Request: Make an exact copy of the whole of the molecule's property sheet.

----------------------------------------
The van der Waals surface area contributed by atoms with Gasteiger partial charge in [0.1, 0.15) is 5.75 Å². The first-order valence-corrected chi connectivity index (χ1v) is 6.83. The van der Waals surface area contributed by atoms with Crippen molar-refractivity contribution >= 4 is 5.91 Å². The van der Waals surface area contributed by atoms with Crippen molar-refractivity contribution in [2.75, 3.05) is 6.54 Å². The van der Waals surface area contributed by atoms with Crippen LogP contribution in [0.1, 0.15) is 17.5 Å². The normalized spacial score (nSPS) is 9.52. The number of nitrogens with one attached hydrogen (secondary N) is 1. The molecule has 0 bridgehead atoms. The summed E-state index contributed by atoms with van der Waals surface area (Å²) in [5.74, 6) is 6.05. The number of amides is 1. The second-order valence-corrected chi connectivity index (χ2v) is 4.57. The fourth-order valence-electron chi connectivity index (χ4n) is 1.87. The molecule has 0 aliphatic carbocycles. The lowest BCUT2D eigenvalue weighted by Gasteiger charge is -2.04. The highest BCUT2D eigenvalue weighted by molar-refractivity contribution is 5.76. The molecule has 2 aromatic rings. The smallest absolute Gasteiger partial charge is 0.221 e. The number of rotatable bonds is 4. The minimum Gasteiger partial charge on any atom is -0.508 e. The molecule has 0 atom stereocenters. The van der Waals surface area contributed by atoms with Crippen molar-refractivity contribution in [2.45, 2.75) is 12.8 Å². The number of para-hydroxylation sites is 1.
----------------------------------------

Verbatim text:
The van der Waals surface area contributed by atoms with Gasteiger partial charge in [0.1, 0.15) is 5.75 Å². The first-order valence-corrected chi connectivity index (χ1v) is 6.83. The van der Waals surface area contributed by atoms with Crippen molar-refractivity contribution >= 4 is 5.91 Å². The van der Waals surface area contributed by atoms with Crippen molar-refractivity contribution in [2.75, 3.05) is 6.54 Å². The van der Waals surface area contributed by atoms with Crippen LogP contribution in [0.1, 0.15) is 17.5 Å². The normalized spacial score (nSPS) is 9.52. The number of nitrogens with one attached hydrogen (secondary N) is 1. The molecule has 0 bridgehead atoms. The summed E-state index contributed by atoms with van der Waals surface area (Å²) in [5.74, 6) is 6.05. The number of amides is 1. The second-order valence-corrected chi connectivity index (χ2v) is 4.57. The fourth-order valence-electron chi connectivity index (χ4n) is 1.87. The molecule has 0 aliphatic carbocycles. The lowest BCUT2D eigenvalue weighted by Gasteiger charge is -2.04. The highest BCUT2D eigenvalue weighted by molar-refractivity contribution is 5.76. The molecule has 2 aromatic rings. The smallest absolute Gasteiger partial charge is 0.221 e. The number of rotatable bonds is 4. The minimum Gasteiger partial charge on any atom is -0.508 e. The molecule has 0 atom stereocenters. The van der Waals surface area contributed by atoms with Crippen molar-refractivity contribution in [2.45, 2.75) is 12.8 Å². The number of para-hydroxylation sites is 1.